World Natural Parks Day: five parks to celebrate biodiversity
On August 24 will be celebrated the importance of conserving and protecting the various species of flora and fauna
Assist Card, an organization dedicated to providing comprehensive assistance to travelers, highlights five natural parks to celebrate the outstanding and ecological diversity of nature, and raise awareness of the protection of ecosystems.
1. Yellowstone (USA). Founded in 1872, and with an area of almost 9,000 square kilometers located on a volcanic area, Yellowstone National Park is the oldest in the world. Located primarily in the state of Wyoming, extending into Montana and Idaho, it is home to a wide variety of wild animals such as brown and black bears, bison, elk, wolves, cougars, pronghorn, rocky mountain rams, mountain goats, bald eagles, among others. In addition, it has the most impressive collection of geysers and hot springs in the world, the Grand Prismatic Fountain being the best known.
2. Cabrera (Spain). The Cabrera National Park is a small archipelago of 19 islets whose coastal landscape is considered one of the best preserved areas on the Spanish coasts and throughout the western Mediterranean. With 85% of its surface made up of sea, the park is home to 160 species of algae and more than 500 animals, with 113 species of bryozoans, 22 of mollusks, 25 crustaceans, 87 sponges and 200 types of fish. In addition, the area constitutes an important stopover point on the migratory route of 150 species of birds, both in the spring and in the autumn.
3. Los Glaciares (Argentina). Ubicado al sudoeste de la provincia de Santa Cruz en el límite con Chile, fue declarado "Patrimonio Mundial" por la UNESCO en el año 1981, debido a su imponente belleza natural. Su nombre se debe a la presencia de numerosos glaciares, como el famoso Glaciar Perito Moreno, que se originan en el gran Campo de Hielo Patagónico -el manto de hielo más grande del mundo después de la Antártida- el cual ocupa casi la mitad del Parque. En cuanto a su fauna, alberga especies propias del bosque subantártico y de la estepa. Se destaca la presencia del cóndor, el águila mora, el choique, el guanaco y el puma, entre otros.
4. Galapagos Islands (Ecuador). Created in commemoration of the first centenary of the publication of the book The Origin of Species by Charles Darwin, who inspired his theory of evolution based on observations made in these Ecuadorian islands, the Galapagos National Park is one of the most important natural parks of the world. Also considered as a marine reserve, Galapagos has a great natural diversity that attracts ecotourism, in which it is common to practice snorkeling with the inhabitants of its waters such as sea lions and turtles. With more than 45 species of endemic birds, 42 of reptiles, 15 of mammals and 79 of fish, Galapagos is an exceptional place where nature and man coexist harmoniously.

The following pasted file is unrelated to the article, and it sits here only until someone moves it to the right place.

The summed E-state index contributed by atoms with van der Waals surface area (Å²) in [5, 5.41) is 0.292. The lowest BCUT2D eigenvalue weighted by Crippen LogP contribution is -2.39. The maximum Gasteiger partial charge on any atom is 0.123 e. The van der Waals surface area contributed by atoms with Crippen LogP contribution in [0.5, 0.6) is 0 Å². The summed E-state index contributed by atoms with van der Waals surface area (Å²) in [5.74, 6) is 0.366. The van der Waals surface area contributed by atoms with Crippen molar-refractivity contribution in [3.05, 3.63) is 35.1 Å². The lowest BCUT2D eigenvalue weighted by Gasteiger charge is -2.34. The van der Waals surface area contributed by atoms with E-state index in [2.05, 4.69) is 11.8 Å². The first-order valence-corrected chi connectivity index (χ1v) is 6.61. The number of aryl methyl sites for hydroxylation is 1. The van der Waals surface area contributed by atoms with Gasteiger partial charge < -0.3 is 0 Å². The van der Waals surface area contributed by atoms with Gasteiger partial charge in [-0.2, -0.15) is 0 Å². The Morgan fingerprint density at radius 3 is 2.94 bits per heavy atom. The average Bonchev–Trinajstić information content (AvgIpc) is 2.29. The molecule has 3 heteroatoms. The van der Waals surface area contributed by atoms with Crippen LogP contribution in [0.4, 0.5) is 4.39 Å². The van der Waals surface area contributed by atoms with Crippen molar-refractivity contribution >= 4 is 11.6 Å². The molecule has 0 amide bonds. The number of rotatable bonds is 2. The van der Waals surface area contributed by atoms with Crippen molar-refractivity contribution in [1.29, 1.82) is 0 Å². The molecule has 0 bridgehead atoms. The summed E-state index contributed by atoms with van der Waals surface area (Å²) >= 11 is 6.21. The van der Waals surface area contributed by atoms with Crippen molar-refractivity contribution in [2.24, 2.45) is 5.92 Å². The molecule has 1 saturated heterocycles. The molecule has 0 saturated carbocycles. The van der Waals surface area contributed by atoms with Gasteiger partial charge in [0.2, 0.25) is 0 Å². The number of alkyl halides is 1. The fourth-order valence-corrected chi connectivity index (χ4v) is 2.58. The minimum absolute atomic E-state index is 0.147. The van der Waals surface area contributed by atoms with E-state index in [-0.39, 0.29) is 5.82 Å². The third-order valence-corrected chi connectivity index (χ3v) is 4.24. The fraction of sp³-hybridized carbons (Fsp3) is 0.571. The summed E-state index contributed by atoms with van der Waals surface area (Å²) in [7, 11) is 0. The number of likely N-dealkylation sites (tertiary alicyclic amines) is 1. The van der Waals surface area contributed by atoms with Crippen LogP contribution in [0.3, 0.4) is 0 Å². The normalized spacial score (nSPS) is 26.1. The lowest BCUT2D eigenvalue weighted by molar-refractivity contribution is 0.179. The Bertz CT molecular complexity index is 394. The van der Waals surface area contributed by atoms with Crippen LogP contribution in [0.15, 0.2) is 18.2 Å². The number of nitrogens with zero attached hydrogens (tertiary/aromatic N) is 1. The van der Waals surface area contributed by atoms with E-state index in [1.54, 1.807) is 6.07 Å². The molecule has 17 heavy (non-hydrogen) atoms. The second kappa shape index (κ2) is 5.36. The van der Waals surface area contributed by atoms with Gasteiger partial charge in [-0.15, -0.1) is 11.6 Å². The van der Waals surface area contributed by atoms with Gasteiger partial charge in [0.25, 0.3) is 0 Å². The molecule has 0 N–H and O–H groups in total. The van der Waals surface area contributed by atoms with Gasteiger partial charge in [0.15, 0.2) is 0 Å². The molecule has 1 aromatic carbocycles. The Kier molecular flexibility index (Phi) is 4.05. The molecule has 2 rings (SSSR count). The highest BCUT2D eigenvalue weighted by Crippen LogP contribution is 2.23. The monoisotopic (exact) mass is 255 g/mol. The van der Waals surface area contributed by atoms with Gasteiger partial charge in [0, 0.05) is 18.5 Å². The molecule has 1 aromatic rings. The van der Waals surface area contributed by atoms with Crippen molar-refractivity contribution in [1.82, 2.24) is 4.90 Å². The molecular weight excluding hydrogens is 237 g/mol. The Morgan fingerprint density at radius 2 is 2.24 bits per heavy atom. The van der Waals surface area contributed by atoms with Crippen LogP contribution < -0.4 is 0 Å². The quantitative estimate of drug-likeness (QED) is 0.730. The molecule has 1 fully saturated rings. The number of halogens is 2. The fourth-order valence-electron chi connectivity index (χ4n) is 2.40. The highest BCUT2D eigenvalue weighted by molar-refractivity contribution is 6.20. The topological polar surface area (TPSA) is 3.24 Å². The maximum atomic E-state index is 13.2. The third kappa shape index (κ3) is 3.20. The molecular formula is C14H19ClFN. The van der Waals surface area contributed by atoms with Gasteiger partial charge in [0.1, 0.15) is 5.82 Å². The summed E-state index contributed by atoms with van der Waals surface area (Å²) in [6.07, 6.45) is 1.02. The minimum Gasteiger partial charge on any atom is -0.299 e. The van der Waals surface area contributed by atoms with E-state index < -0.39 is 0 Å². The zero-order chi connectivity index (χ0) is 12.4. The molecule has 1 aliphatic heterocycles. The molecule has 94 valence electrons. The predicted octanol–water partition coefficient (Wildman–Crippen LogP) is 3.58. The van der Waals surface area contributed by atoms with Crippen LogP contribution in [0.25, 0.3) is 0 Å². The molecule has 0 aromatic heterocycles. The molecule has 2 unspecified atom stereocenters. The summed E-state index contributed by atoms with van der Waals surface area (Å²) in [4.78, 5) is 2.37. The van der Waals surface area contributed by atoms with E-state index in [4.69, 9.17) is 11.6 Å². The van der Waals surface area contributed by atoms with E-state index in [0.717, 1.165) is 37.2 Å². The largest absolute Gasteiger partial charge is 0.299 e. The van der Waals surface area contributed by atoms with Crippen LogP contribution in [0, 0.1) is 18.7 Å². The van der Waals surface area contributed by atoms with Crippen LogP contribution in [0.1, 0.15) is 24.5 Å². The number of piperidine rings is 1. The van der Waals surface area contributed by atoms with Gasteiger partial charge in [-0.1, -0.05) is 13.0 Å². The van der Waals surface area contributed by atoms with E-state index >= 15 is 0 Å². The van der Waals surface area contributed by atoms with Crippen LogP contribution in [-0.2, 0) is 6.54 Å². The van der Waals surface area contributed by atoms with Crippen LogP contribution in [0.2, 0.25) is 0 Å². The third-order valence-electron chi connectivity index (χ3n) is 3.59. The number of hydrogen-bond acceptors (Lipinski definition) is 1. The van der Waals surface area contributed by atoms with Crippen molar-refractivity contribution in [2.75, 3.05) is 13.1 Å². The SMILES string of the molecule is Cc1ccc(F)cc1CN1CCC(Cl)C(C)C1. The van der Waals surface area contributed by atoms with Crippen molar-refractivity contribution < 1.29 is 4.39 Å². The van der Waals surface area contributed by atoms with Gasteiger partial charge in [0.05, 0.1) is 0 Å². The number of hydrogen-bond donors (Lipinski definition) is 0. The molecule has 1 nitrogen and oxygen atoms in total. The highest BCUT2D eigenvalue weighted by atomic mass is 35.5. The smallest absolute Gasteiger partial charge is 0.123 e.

5. Corcovado (Costa Rica). Located in southern Costa Rica, on the isolated Osa Peninsula, Corcovado National Park is one of the largest and only primary tropical rainforests in the world. Defined by National Geographic as the most intense place in the world, biologically speaking, in terms of biodiversity, Corcovado has 2.5% of the world's biodiversity, hosting thirteen main ecosystems with more than 140 species of mammals, 400 species of birds, 116 species of reptiles and amphibians, 40 species of fish and 500 species of trees. In addition, throughout the park you can see herds of peaks and bull shark fins on the surface of the river.
“World Natural Parks Day invites us to reflect on the role we have as a society towards the care and conservation of the diverse ecosystems and wildlife existing in the environment, which are threatened by the exploitation of mineral resources, trafficking of birds, pollution, felling of trees, among others. Protected areas bring together the most representative biodiversity of each country, so the preservation of their natural wealth is essential for the health of the planet. Protecting the diverse flora and fauna spaces, which make up an incomparable landscape richness, is a commitment and responsibility that every good tourist must have par excellence ”, expressed Mauricio Valacco, Country Manager of Assist Card in Argentina.
The protection of ecosystems and their governance continues to be a problem worldwide, with education and tourism being the main activities to promote the care and conservation of biodiversity in flora and fauna. Preserving the identity and valuing the national heritage is, in the end, the most precious quality of any tourist activity.